In his own words……..
After ZWO…I spent years drifting from one band to another, at first locally, and then further afield.
In 1971 I was working for Butlin’s at Bognor Regis, backing a husband and wife act, when an organist from one of the other bars on the camp approached me to play the winter on a liner, one thing led to another and I never really came home until the 1980s.
After the ships I got a residency at the infamous Morecambe Bowl, then in Devon, then Manchester, then Liverpool (at the Grafton Rooms) then Birmingham, working just around the corner from Graham. I lived in Spain for a time… (when this job came in I thought ‘SPIFFIN’… but they didn’t tell me it was in an industrial city in northern Spain, and it was just like being in Leeds except that nobody could understand me.)
On getting back to England I got a call from my old bandleader, which was really good of him, as I’d been supposed to play for him in Manchester the previous New Year’s Eve and all he’d got was a postcard from Spain saying I wouldn’t be able to make it. He gave me a job for the summer at Great Yarmouth for Ladbrokes, and from there I went to play in the house band at Caesar’s Palace on the north side of London…a kind of Batley Variety Club with gangsters! This should have been ‘spiffing’… I was earning really good money on a regular basis, working about 20 hours a week, backing all the top acts from the telly… and I hated it! I stuck it for a year and then headed back to Yarmouth.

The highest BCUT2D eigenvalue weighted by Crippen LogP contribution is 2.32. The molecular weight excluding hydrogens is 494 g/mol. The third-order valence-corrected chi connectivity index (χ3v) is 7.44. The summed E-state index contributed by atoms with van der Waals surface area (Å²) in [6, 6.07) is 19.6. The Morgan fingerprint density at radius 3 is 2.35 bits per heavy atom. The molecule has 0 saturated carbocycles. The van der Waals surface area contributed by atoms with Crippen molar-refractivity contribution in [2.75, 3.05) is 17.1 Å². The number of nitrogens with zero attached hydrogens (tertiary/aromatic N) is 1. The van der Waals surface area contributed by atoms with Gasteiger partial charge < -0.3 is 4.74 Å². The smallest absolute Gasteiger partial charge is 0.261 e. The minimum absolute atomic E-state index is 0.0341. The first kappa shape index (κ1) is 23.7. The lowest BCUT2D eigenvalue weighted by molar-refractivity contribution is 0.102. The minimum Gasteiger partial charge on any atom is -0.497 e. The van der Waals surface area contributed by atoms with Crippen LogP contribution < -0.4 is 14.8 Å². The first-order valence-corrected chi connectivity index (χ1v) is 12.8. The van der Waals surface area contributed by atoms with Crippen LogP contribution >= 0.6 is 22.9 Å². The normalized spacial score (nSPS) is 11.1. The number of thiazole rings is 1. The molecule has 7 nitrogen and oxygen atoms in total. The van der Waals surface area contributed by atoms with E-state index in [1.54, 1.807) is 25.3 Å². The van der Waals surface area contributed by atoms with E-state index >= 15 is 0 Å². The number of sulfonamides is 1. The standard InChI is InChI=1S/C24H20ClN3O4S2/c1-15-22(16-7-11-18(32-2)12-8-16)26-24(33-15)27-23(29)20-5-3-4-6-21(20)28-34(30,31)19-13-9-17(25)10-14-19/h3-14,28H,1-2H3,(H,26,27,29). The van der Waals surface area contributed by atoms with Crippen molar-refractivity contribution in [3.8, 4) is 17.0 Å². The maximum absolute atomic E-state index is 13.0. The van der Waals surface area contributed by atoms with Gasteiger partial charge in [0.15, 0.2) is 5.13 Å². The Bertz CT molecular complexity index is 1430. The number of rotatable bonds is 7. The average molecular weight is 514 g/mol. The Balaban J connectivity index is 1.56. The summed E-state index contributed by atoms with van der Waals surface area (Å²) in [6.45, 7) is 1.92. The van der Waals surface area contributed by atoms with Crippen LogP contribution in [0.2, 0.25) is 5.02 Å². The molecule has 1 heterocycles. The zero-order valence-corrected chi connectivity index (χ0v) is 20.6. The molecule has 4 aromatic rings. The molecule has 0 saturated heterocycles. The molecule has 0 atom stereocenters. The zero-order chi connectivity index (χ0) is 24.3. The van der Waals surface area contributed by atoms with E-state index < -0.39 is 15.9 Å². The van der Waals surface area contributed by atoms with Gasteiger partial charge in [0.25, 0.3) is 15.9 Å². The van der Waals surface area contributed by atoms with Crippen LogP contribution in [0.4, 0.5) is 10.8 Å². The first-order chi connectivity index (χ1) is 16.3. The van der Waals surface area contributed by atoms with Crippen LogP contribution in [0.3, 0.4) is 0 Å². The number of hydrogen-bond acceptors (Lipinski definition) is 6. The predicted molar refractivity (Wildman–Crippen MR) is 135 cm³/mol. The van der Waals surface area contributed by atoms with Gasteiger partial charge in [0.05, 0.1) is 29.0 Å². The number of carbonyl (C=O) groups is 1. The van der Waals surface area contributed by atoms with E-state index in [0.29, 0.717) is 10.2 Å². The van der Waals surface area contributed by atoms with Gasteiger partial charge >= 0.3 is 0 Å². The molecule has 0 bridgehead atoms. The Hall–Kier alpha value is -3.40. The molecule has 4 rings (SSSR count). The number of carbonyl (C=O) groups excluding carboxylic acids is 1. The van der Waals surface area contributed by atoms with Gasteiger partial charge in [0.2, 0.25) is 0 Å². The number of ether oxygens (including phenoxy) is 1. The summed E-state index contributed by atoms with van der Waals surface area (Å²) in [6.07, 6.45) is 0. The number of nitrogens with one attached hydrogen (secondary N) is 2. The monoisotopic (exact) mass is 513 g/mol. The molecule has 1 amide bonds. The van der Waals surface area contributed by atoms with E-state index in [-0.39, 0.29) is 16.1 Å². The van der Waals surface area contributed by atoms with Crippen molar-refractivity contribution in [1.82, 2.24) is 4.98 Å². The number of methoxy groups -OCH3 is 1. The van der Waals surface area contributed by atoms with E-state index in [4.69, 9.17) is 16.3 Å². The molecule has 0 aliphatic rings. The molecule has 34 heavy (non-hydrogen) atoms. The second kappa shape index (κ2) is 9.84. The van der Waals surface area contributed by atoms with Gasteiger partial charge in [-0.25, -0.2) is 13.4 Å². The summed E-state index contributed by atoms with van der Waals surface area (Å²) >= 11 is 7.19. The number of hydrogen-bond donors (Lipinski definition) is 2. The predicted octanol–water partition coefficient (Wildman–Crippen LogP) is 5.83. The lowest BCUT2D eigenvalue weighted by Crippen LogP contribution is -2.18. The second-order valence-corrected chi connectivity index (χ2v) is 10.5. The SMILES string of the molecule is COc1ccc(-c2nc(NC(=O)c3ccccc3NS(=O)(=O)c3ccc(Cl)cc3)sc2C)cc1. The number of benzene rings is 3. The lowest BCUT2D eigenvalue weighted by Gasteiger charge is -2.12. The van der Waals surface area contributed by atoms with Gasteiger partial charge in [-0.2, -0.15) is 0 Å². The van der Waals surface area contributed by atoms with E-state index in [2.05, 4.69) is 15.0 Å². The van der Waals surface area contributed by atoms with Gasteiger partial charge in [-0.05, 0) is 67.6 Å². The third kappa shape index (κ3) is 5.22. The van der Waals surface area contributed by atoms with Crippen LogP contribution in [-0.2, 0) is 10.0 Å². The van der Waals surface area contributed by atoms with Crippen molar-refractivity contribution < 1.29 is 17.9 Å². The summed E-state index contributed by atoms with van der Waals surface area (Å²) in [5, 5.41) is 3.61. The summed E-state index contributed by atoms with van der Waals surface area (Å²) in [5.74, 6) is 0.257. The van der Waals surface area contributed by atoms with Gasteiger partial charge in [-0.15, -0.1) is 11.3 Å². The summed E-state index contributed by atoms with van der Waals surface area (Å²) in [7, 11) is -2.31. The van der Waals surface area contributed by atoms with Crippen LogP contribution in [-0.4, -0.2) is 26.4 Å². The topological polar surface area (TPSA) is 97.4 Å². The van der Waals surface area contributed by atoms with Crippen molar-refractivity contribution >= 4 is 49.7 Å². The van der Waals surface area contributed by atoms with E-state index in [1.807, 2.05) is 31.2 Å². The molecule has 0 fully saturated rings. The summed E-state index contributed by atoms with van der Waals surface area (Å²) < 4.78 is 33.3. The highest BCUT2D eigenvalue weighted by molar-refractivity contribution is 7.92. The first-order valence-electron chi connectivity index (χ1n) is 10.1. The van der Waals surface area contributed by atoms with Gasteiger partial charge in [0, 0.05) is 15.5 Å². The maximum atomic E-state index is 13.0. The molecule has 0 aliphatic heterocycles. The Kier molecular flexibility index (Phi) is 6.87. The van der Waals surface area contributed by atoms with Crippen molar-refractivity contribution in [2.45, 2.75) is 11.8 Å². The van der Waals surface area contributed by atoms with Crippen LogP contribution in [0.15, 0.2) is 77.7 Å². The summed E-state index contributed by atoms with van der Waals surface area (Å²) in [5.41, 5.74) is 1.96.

During this time, all the North Sea Oil money and Americans were there, and the town was wide open. I used to play until about 2am., and then drink at another place until about 7 am., and then stagger home as normal people were going to work. During the day I arranged a couple of new songs each week for the band and that was it. I even met a girl and we set up house together…aah. Yes…it was too good to be true. The oil money left with the Americans and the clubs started to lay off the musicians. My relationship with Julie came under pressure when the money began to run out, and so when I got the chance to go to Holland and be a blues guitar legend I went.
The career as a blues guitar legend didn’t exactly proceed according to plan… in fact I only got to do two (unpaid) bookings at an (unlicensed) club in the red light district in Amsterdam and then I ended up in Rotterdam pulling chimneys down to get my fare home. It took me nearly 10 months and it took a lot of the glamour out of showbiz.
After a disastrous summer back in Yarmouth, at the end of which I was playing country and western music in a pub and sleeping in my car, I came home.
On getting back to the ‘shire I set up giving music lessons from home. Business picked straight up and I stuck at this until about 8 years ago when I got a day job and carried on with the lessons in my spare time. The stability of living in one place opened up all sorts of opportunities that travelling had not allowed. I always regretted being expelled for playing truant to play blues with Graham, Gaz, Kenny and Graham Layden at the White Hart on a school-day, so I took the opportunity to study again, and I got a 2:1 honours degree in 1994 and a post-graduate certificate after that at Huddersfield university.
Although I aim now for a peaceful life, and try my best to age gracefully, people sometimes tell me that I can be just as disgraceful as I ever was, and I can still get into scrapes at 54 that would do justice to a juvenile delinquent…but I’m trying.
Photo taken of Pete Sewell in the 70’s – location Rotterdam.
Pete died on 24th November 2009 after a stroke. He was 58 years old.
Pete in Ronnie Storm’s Typhoons
“I worked with Ronnie Storm’s band as well, although they were called the Typhoons when I worked with them…Ronnie could always get work…six or seven nights a week…doubling! He also made the best stew in the western hemisphere. He paid a flat wage per gig, but it was worth an extra tenner a night for the food he used to take on tour. He seemed to have relations all over the country who would put us up as well.”